Credit: NASA/MIT/TESS
The Transiting Exoplanet Survey Satellite (TESS) took this snapshot of the Large Magellanic Cloud (right) and the bright star R Doradus (left) with just a single detector of one of its cameras on Tuesday, Aug. 7. The frame is part of a swath of the southern sky TESS captured in its “first light” science image as part of its initial round of data collection.

NASA’s successor to the Kepler mission, the Transiting Exoplanet Survey Satellite (TESS), is already paying dividends. The satellite was only launched in April and spent time undergoing commissioning and calibration. But it has now started its science mission, and researchers have already discovered two new exoplanets.

NASA/MIT/TESS.
Here is the full 1st-light image from TESS, captured in the southern sky during one 30-minute period on on August 7. Created by combining the view from all 4 of its cameras, this 1st-light image from TESS represents the first observing sector that will be used for identifying planets around other stars. Notable features in this swath of the southern sky include the Large and Small Magellanic Clouds and a globular cluster called NGC 104, also known as 47 Tucanae. The brightest stars in the image, Beta Gruis and R Doradus, saturated an entire column of camera detector pixels on the satellite’s second and fourth cameras. Image via

The space telescope is on a two-year, $337 million mission to expand astronomers’ known catalog of so-called exoplanets, worlds circling distant stars. Like Kepler, TESS will be watching for transits, which occur when a planet passes in front of its star from the observer’s perspective, causing a periodic and regular dip in the star’s brightness.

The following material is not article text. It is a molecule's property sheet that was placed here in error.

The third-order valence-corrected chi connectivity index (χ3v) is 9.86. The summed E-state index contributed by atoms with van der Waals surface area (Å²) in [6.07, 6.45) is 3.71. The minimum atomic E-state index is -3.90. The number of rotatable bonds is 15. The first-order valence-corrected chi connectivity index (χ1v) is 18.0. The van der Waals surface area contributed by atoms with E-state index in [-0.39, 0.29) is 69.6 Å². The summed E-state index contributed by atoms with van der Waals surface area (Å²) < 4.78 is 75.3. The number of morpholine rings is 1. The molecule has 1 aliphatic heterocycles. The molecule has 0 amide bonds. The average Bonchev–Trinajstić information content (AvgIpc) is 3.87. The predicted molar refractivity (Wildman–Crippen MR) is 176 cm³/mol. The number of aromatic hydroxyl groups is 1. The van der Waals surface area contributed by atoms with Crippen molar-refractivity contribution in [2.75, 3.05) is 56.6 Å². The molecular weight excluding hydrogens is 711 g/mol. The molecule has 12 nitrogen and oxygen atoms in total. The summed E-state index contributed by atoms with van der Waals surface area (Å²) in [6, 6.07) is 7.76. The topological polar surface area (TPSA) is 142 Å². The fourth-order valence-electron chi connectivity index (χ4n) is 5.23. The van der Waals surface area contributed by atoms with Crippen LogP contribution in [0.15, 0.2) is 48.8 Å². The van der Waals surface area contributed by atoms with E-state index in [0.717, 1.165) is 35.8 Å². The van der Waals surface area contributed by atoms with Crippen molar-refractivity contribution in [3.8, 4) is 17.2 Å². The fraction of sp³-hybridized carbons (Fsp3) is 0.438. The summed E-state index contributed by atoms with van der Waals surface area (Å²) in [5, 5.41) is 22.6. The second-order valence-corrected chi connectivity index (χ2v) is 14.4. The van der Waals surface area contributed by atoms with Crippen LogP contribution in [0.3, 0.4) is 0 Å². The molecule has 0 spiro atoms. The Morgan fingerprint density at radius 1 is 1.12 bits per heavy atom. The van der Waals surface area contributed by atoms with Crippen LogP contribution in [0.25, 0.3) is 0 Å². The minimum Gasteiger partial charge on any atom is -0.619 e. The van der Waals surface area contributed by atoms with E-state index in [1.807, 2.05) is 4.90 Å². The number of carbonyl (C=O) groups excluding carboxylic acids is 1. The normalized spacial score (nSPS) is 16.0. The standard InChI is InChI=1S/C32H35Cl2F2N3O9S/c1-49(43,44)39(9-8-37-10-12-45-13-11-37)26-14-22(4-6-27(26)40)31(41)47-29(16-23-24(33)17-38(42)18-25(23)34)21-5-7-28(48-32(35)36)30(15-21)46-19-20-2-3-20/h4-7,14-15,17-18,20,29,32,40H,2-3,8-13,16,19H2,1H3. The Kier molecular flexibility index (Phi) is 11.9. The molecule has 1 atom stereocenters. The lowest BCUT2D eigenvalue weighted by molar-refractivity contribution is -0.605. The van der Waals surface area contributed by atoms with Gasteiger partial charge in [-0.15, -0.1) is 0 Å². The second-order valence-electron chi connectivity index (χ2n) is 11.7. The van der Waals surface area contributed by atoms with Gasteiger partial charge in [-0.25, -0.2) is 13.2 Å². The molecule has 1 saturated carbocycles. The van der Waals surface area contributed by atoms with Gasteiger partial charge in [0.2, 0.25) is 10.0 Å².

While the two newly discovered planets are too hot to support life, TESS Deputy Science Director Sara Seager expects many more such discoveries.

Both exoplanets are still candidates, which means astronomers have yet to confirm their existance—but experts are already actively vetting the preliminary results.

The first exoplanet candidate was announced on September 19 and orbits a star called Pi Mensae, 60 light years away from Earth. It orbits its star every 6.3 days and seems to have a density similar to water.

The scientists have used TESS data to discover a new planet around the star Pi Mensae, also known as HD 39091, which is located about 59.5 light-years from Earth in the constellation Mensa, the table. Pi Mensae is a yellow dwarf star like the sun and the second-brightest among stars known to have transiting exoplanets.

Image: Science and Engineering Research Council J survey/C. X. Huang et al., 2018
Image showing host star Pi Mensae (big black dot), around which the new planet was discovered. The red lines show the boundary of the TESS aperture.

Combining the newfound planet’s mass and radius shows it has a similar density to pure water, “though of course we should not imagine the planet to be a globe of water,” the TESS team writes. Instead, it probably has a core made of iron and rock, surrounded by an ocean or atmosphere of lighter materials like water, methane, hydrogen and helium.

TESS will scan a much larger region of the sky than Kepler did – and one that is closer to Earth. But TESS can really be thought of as the first half of a Kepler-like program. Since it will help find a lot of planets, including a few that may be close enough to be imaged by existing hardware. It will lay the groundwork for the giant telescopes that are currently under construction, as well as the James Webb Space Telescope, which continues to inch toward launch. These will greatly expand our reach out into the galaxy, vastly increasing the distance at which we can image planetary atmospheres.